True Acceptance.  The Gottmans tell us that about 2/3 of marital problems are unsolvable.  This fall I will have been married half my life, 23 years.  This summer I think I may finally understand in my limbic brain, possibly, how to be in a marriage—something to do with really accepting the other person for who he is, like really, honestly, and wholeheartedly.  It was clear soon after meeting you both that you had figured this out long ago.  If I can get to 70 years, maybe I don’t have to feel bad that it took me 23+.

Devotion.  Medically, it has not been all lollipops and rainbows these few years, for either of you.  But whatever was happening for one of you, the other was right there, attending, caring, waiting, loving.  What more could any of us ask for?  And the Wonderful Children learned from your example; knowing them and seeing their devotion to you, their loving parents, inspires me deeply.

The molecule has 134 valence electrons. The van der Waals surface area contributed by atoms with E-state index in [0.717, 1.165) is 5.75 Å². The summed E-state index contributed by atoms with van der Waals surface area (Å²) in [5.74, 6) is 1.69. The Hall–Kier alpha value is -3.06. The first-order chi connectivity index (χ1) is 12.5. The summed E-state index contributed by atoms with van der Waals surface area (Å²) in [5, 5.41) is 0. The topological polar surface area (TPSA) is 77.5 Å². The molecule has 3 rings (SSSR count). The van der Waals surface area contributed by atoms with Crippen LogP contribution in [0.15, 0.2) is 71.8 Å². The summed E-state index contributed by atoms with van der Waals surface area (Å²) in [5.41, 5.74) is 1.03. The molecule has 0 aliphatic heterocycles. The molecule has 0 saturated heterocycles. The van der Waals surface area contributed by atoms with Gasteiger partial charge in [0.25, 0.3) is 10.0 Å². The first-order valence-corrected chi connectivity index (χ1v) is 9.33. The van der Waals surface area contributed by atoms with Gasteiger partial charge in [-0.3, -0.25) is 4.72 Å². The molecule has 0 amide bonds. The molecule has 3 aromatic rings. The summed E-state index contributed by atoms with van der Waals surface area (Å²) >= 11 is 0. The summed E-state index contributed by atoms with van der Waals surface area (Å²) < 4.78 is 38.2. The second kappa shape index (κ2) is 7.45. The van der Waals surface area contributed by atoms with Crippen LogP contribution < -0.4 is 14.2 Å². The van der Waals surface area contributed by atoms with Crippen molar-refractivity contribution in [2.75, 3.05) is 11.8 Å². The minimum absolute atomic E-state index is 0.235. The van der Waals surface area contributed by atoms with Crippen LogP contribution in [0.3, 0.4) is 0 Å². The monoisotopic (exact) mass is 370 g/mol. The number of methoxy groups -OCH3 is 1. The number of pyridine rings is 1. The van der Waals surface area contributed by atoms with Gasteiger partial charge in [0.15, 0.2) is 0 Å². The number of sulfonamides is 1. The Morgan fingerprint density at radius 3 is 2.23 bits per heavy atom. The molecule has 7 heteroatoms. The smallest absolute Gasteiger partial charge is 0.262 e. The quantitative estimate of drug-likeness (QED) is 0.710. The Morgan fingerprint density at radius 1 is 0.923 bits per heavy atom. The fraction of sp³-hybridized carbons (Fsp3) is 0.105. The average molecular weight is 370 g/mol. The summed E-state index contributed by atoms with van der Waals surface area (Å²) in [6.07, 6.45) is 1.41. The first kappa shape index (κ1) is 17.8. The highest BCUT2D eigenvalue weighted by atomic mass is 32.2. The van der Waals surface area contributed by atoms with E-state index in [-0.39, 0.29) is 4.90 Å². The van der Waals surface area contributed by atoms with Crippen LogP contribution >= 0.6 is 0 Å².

Learning, Growth, Adaptation.  Even at your age, there were things you did not know or understand.  Your bodies betrayed you in some ways we could not have predicted, and in others that you may have anticipated but were still a challenge to accept.  With the help of the medical team and your Wonderful Children, you have both managed to adapt to successive new normals with grace.

Loyalty and Commitment.  In it together.  That’s how you two roll.  I know it’s not easy, and we have discussed the challenges.  But you stick with each other through thick and thin, I’ve seen it.  You set the bar for the rest of us.